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Math Help - Unsplitting Limits of Integration

  1. #1
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    Unsplitting Limits of Integration

    Suppose I was integrating some function f(x) across the interval [a,d].

    Suppose, though, that this function was a piecewise function defined as follows:

    f(x) = \left\{<br />
\begin{array}{c l}<br />
  ug(x) & a \leq x \leq b  \\<br />
  vg(x) & b \leq x \leq c<br />
\end{array}<br />
\right.<br />
    Where u and v are some constants.

    So the integral looks something like this:

     I = \int_a^b u \, g(x) dx + \int_b^c v g(x) \,dx

     = u\int_a^b \, g(x) dx + v\int_b^c g(x) \,dx

    Is there some way to express this as a single integral across the whole interval [a,c]?

    I tried equating my general integral to w\int_a^c g(x) \, dx and solved for w, but the answer would require that I'd have to compute the individiual integrals first before I could combine them. Which makes it rather pointless.

    The reason I ask is that I'm integrating some pretty big, nasty functions, and it would save me a lot of time under exam conditions if I didn't have to write each integral out twice - it seems to me to be a perfect waste of time when they're both the same function being integrated over adjacent intervals!
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  2. #2
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    If G is a primitive for g, then (obviously) \int_a^c f = u\int_a^b g + v \int_b^c g = vG(c) - (v-u)G(b) - uG(a). Is this what you're looking for?
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  3. #3
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    Quote Originally Posted by maddas View Post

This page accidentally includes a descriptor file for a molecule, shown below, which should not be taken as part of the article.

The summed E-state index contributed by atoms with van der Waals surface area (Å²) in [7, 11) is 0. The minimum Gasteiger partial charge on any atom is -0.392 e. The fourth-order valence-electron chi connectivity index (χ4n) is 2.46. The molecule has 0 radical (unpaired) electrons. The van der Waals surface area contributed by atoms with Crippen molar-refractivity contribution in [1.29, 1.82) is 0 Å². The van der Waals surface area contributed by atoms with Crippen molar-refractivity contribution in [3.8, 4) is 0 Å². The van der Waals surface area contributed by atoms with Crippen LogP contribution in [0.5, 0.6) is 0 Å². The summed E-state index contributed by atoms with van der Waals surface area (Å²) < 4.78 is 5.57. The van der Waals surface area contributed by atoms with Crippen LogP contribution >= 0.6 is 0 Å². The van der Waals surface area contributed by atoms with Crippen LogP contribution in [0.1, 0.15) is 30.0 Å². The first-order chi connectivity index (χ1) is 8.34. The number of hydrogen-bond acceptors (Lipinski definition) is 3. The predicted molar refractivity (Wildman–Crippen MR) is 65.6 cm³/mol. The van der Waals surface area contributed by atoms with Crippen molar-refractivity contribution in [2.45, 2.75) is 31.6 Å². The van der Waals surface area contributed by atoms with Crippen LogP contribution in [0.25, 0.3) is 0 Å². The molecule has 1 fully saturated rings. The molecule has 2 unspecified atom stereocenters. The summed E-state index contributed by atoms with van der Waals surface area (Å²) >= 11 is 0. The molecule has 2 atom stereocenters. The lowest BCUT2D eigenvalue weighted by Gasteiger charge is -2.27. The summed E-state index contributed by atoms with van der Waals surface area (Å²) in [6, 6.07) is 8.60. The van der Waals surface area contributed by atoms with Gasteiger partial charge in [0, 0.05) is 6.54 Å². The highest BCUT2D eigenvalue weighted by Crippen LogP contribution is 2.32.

If G is a primitive for g, then (obviously) \int_a^c f = u\int_a^b g + v \int_b^c g = vG(c) - (v-u)G(b) - uG(a). Is this what you're looking for?
    Yes, this is the equation I derived earlier, and it does reduce the tricky integrations I am dealing with down to mere algebra.

    However, what I was really asking was, given a split up integral as

    I = u\int_a^b g + v \int_b^c g

    Is there a way to write this such that, rather than having two integrals of the same thing over two adjacent intervals, you have one integral over one function through the whole interval?
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  4. #4
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    Yes, obviously \int_a^c f......
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  5. #5
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    Quote Originally Posted by maddas View Post
    Yes, obviously \int_a^c f......
    Yes, but f isn't a continuos function on the integral [a,c]. So although you're perfectly at liberty to write the integral in this manner, you can't practically solve the integral in that form - you would simply need to split f up into ug and vg to practically integrate it.

    What I'm asking for is a practically integrable expression.
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